Washington: It was a grassroot campaign by Indian-Americans, who literally flooded their lawmakers with emails, letters and faxes, that saw the Indo-US civil nuclear agreement pass through the Congress, says a new book on the unprecedented coming together of the community for the deal.
Leading Indian-American entrepreneur and activist Swadesh Chatterjee in his book 'Building Bridges: How Indian-Americans Brought the United States and India Closer Together', provides a first-hand account of the involvement of the influential community in getting the deal through the US Congress.
"The Indian government hired high-powered and high-priced lobbyists to press their case, but it was really the Indian-American community that took the lead in the campaign for civil nuclear agreement," writes Chatterjee.
The book hit the stores in the US this week while its Indian edition is expected to be released later this year.
"Swadesh, you are wasting your time," the then powerful Congressman, Gary Ackerman, a leading lawmaker of the House Caucus on India and Indian Americans told him, when he went and met him and sought his support.
"This deal is dead on arrival," Ackerman told Chatterjee, according to the book.
"There were few takers for the bill," Chatterjee told PTI here.
"But we were determined to get the bill through the Congress. This we strongly felt was in the best interest of both India and the US. We believed that this was the golden opportunity for the two countries to come together," Chatterjee said.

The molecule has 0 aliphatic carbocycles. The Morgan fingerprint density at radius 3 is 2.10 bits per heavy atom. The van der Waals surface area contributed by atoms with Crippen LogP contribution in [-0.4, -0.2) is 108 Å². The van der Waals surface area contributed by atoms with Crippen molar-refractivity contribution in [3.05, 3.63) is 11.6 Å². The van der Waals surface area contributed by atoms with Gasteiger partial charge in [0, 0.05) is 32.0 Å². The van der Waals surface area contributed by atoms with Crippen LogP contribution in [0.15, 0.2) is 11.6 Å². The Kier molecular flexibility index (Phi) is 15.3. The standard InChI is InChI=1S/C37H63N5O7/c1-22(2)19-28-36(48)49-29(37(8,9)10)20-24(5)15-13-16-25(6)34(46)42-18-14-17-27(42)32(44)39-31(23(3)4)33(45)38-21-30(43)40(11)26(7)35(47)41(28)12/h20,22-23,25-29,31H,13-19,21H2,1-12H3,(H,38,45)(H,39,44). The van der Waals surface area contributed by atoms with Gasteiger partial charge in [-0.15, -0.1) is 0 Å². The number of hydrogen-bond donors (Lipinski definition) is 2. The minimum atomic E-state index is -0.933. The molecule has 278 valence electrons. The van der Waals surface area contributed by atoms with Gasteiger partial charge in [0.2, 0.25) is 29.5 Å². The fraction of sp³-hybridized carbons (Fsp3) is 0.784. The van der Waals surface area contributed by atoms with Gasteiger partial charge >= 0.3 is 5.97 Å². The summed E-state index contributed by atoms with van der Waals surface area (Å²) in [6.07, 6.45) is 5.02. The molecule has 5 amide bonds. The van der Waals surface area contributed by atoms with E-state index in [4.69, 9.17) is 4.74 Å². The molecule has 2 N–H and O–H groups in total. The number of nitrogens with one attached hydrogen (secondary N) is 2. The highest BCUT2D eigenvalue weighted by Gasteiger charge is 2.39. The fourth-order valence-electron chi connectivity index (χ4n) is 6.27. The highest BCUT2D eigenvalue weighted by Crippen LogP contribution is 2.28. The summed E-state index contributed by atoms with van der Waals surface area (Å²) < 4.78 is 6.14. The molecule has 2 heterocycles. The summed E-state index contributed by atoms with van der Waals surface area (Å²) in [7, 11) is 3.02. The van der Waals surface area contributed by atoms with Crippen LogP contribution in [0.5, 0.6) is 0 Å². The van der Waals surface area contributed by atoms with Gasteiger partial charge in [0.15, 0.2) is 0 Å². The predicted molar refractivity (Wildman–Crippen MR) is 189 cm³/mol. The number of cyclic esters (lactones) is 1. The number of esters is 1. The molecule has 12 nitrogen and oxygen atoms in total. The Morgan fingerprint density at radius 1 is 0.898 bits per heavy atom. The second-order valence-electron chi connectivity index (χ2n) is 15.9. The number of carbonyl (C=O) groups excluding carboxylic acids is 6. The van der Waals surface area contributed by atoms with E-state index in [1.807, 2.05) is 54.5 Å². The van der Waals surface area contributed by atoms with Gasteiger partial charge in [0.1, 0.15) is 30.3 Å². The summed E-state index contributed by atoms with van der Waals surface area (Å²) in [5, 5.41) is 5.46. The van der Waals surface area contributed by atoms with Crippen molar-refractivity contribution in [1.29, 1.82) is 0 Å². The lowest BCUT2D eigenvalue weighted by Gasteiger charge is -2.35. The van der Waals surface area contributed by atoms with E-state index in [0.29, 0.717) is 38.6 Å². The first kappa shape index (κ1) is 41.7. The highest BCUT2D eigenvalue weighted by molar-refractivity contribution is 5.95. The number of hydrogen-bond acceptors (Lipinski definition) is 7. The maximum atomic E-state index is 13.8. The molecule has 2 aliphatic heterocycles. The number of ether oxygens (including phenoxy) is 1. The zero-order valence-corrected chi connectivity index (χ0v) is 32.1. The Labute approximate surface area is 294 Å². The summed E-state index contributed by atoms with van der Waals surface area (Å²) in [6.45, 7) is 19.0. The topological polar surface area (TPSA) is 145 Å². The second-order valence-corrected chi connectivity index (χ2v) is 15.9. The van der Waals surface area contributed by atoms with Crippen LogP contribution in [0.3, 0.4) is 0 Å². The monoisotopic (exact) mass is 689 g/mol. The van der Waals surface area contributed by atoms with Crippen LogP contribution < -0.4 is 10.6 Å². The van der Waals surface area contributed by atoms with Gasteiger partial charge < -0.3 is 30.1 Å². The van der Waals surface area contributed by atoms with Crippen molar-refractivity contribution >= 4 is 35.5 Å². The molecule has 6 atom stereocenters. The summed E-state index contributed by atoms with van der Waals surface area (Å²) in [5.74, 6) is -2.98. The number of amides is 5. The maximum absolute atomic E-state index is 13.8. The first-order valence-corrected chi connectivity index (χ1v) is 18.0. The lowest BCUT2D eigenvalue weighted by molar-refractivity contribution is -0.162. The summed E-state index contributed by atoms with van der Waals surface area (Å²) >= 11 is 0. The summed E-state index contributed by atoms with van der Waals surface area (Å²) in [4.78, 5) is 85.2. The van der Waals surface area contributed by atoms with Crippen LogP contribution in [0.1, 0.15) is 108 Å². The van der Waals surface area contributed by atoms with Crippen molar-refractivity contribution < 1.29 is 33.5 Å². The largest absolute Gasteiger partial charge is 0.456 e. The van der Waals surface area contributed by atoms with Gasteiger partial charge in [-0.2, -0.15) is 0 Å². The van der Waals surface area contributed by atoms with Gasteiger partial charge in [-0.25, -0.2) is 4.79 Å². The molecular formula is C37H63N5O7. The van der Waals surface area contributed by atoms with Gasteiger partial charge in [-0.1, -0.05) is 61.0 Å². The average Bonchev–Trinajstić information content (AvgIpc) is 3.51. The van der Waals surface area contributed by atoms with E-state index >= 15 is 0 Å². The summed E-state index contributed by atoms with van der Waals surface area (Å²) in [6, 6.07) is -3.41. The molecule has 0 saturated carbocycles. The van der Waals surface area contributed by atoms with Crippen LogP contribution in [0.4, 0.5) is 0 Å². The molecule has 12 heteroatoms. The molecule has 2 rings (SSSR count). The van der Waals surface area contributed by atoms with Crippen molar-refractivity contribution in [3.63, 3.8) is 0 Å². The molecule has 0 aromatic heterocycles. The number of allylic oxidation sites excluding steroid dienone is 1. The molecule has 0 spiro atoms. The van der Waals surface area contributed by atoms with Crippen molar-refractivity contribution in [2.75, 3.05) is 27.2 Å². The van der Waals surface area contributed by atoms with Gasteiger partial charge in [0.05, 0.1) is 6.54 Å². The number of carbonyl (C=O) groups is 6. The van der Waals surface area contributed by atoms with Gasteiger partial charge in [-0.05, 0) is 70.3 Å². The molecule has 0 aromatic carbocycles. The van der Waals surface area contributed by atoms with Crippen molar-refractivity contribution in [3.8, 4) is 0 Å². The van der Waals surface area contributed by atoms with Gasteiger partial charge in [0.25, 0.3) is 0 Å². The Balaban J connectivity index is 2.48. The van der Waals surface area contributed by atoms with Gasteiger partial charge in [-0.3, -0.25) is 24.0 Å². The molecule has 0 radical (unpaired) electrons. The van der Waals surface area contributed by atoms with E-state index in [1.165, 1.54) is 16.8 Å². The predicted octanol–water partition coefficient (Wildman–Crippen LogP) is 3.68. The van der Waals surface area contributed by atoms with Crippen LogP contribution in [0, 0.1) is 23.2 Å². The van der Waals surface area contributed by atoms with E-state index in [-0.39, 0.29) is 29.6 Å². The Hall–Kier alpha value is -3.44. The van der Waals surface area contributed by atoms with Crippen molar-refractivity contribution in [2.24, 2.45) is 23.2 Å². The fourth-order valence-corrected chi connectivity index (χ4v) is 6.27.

Chatterjee, who had received the prestigious 'Padma Bhushan' award in 2001 for his role in lifting of American sanctions after Indian nuclear tests, was the one who received the first call from the then Indian Ambassador to the US, Ronen Sen, after the then US President, George W Bush, announced the outline of the civil nuclear deal during his trip to India in March 2006.
"Swadesh, I need your help getting this accord through Congress," Sen was quoted as saying in the book.
"How can we get this done? Who should U reach out to? What organizations should I work with?" the Ambassador asked.
And thereafter Chatterjee, a resident of North Carolina and a successful entrepreneur, made it a mission to get the deal through the Congress.
"The task was not that easy. It was like moving a mountain. But we finally did it," he said.
When a small group of some 20 top Indian Americans met Sen at a club near the Indian Embassy in Washington DC, Chatterjee told the job was not that easy.
"We need to unite Indian Americans and work together, but as you all know, we are two million Indian Americans, but we have 10 million egoes. We need to keep those egos in the deep freezer for a few years," Chatterjee told the group.